Customer Relationship Management
Traditionally, retailers have focused their attention on encouraging customers to visit their stores, look through their catalogs, and visit their websites. Now retailers are beginning to concentrate on providing more value to their best customers using targeted promotions and services to increase their share of wallet-the percentage of the customers' purchases made from the retailer-with these customers. This change in perspective is supported by research indicating that it costs three to six times more to sell products and services to new customers than existing customers and that small increases in customer retention can lead to dramatic increases in profits. This session would focus on methods used by retailers to identify their best customers and then programs, such as loyalty cards, used to build loyalty among their best customers and increase the lifetime value of customers.
Developing Retail Brand Image and Private Label Merchandise Brands
To differentiate their offering and build a competitive advantage, retailers are placing more emphasis on developing their brand image, building a strong image for their private-label merchandise, and extending their image to new retail formats. In this session, we will discuss the components of brand image and positioning of brands relative to competition, best practices for developing strong names, the advantages and disadvantages of developing private label merchandise, and approaches that retailers are using to design and source private label merchandise.
Vendor-Retailer Relationships and Supply Chain Management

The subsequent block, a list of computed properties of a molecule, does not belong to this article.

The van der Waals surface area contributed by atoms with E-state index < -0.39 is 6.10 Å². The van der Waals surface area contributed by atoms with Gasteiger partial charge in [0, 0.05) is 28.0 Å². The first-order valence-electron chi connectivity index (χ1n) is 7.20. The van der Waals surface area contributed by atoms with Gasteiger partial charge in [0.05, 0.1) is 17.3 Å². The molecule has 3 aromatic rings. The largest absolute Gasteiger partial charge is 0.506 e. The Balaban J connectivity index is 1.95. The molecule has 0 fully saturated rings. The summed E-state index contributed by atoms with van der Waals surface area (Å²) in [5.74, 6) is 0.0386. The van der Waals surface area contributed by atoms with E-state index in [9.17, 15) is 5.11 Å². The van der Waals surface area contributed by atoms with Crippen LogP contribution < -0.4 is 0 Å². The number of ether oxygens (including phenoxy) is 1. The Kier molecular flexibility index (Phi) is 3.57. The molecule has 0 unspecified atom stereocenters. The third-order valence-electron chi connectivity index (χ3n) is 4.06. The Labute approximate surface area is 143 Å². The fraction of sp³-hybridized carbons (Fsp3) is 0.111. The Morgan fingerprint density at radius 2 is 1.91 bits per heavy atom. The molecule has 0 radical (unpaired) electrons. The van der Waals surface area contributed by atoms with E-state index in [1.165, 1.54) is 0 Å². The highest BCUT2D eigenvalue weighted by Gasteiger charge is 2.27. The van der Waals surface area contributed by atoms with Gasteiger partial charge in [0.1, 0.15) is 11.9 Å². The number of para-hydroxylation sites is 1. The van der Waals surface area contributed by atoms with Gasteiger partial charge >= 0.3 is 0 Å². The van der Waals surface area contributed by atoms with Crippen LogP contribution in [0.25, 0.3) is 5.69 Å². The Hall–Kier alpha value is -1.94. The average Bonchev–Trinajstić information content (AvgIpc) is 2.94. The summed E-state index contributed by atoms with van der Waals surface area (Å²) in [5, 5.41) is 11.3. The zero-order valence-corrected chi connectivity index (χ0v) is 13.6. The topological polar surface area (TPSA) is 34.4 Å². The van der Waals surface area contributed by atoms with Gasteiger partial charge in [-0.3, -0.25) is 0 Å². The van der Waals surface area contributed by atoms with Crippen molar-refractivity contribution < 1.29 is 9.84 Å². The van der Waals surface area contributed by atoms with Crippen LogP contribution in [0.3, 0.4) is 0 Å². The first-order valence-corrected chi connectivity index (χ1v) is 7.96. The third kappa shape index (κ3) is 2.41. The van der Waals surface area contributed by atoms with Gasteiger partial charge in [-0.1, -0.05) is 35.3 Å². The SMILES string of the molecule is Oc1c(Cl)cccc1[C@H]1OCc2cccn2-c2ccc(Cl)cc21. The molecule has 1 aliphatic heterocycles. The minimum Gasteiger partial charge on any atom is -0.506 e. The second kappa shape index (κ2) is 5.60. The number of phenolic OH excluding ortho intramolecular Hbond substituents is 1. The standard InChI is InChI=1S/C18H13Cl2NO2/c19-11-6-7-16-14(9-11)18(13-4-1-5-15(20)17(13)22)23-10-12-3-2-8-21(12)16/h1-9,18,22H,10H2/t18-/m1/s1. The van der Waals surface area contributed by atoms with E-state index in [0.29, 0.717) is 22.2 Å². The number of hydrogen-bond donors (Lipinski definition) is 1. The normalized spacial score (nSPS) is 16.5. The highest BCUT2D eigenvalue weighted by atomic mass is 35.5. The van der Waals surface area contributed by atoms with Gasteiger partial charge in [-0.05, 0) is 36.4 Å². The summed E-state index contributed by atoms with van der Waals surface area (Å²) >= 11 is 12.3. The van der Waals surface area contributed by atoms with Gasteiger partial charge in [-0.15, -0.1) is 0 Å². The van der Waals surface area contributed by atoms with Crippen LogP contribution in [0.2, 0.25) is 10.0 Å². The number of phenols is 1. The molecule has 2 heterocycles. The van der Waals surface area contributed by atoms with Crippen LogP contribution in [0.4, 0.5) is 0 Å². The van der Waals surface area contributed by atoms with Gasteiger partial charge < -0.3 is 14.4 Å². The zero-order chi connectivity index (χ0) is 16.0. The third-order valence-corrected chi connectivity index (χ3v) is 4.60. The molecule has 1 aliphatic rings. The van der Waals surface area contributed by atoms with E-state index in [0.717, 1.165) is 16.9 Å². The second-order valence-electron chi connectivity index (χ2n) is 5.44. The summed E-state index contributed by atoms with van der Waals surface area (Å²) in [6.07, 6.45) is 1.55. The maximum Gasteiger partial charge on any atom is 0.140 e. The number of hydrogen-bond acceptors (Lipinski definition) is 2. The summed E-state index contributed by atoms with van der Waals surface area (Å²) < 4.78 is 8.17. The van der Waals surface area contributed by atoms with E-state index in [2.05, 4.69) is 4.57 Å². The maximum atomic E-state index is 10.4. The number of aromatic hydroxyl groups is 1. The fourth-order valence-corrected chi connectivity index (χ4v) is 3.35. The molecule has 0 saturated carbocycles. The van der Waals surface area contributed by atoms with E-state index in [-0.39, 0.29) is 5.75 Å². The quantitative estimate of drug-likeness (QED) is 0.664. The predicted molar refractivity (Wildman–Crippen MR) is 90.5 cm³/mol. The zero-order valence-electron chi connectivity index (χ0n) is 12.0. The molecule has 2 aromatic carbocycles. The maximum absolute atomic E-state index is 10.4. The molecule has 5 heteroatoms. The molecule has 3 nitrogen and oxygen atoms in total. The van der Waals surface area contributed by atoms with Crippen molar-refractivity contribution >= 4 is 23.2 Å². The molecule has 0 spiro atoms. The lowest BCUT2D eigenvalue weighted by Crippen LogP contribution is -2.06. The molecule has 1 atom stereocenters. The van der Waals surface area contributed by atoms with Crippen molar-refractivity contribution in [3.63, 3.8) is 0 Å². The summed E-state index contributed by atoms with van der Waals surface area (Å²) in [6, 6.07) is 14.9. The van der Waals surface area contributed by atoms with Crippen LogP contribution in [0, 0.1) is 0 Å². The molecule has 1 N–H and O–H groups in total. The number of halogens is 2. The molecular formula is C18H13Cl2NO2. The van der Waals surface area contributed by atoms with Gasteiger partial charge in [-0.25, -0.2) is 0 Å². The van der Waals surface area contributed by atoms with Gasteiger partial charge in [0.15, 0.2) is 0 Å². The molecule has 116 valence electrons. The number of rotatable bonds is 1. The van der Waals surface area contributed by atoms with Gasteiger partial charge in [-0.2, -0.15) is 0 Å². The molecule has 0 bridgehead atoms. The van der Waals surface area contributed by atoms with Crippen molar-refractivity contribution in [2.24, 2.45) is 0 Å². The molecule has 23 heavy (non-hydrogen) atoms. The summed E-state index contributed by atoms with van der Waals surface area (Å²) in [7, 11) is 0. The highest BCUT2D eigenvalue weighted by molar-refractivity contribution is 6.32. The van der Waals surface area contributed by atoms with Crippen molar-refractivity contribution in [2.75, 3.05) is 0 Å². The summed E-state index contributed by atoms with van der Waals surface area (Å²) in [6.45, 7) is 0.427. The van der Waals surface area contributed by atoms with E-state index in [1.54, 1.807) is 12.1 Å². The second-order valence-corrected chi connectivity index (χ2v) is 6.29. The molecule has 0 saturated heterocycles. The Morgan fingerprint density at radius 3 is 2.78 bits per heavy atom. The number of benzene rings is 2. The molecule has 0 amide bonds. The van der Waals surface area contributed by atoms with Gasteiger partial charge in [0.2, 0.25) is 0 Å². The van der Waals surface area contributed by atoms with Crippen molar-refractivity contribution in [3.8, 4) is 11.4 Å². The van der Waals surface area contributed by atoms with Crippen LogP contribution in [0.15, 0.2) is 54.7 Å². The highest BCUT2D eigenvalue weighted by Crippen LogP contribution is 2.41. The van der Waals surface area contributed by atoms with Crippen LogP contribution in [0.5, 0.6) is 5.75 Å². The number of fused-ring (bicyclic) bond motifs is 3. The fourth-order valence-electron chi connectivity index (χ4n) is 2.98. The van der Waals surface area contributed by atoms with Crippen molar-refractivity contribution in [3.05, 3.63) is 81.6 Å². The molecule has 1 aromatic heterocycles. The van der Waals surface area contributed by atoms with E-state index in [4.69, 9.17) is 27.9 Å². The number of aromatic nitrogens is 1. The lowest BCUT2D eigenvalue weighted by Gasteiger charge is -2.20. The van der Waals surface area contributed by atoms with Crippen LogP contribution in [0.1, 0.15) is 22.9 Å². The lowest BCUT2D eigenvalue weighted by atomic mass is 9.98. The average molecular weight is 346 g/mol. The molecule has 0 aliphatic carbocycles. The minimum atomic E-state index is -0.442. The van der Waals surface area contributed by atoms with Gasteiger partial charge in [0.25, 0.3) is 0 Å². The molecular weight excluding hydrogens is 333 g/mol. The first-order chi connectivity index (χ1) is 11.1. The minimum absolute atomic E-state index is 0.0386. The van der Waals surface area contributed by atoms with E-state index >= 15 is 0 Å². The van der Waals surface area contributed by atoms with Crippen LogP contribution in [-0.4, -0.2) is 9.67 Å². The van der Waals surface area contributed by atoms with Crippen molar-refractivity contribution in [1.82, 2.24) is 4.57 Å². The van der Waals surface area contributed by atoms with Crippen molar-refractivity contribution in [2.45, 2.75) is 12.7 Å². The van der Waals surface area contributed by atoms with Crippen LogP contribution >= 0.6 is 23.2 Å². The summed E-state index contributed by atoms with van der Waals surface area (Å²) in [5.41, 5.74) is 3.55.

In the past, the relationship between retailers and their vendors has been adversarial. They focused on bargaining over whole prices and terms and conditions. Recently, vendors and retailers have tried to build partnering relationships leading to improved supply chain efficiencies, fewer stock outs, and fewer clearance markdowns. Some issues discussed in this section are: the various tools used in these coordinated efforts (VMI, EDI, ECR); the nature of these relationships; and how these relationship are built over time.
Study Tour Retail Site Visits
Walgreens Corporate Headquarters
Walgreens is the largest drug store chain the U.S. and it's growing rapidly - opening up 500 new stores each year. Walgreens is an exemplar of the use of the Internet to provide information and build customer loyalty. The company also has innovative systems that make it easy for customers to refill prescriptions at any store in the U.S.
Sears Holding (Sears/Kmart/LandsEnd) Corporate Headquarters
Sears Holdings Corporation, the parent of Kmart and Sears, Roebuck and Co., is the nation's third largest broadline retailer, with approximately $55 billion in annual revenues, and with approximately 3,800 full-line and specialty retail stores in the United States and Canada. Sears Holdings is the leading home appliance retailer as well as a leader in tools, lawn and garden, home electronics and automotive repair and maintenance. Key proprietary brands include Kenmore, Craftsman and DieHard, and a broad apparel offering, including such well-known labels as Lands' End, Jaclyn Smith and Joe Boxer, as well as the Apostrophe and Covington brands. It also has Martha Stewart Everyday products, which are offered exclusively in the U.S. by Kmart and in Canada by Sears Canada. The company is the nation's largest provider of home services, with more than 13 million service calls made annually.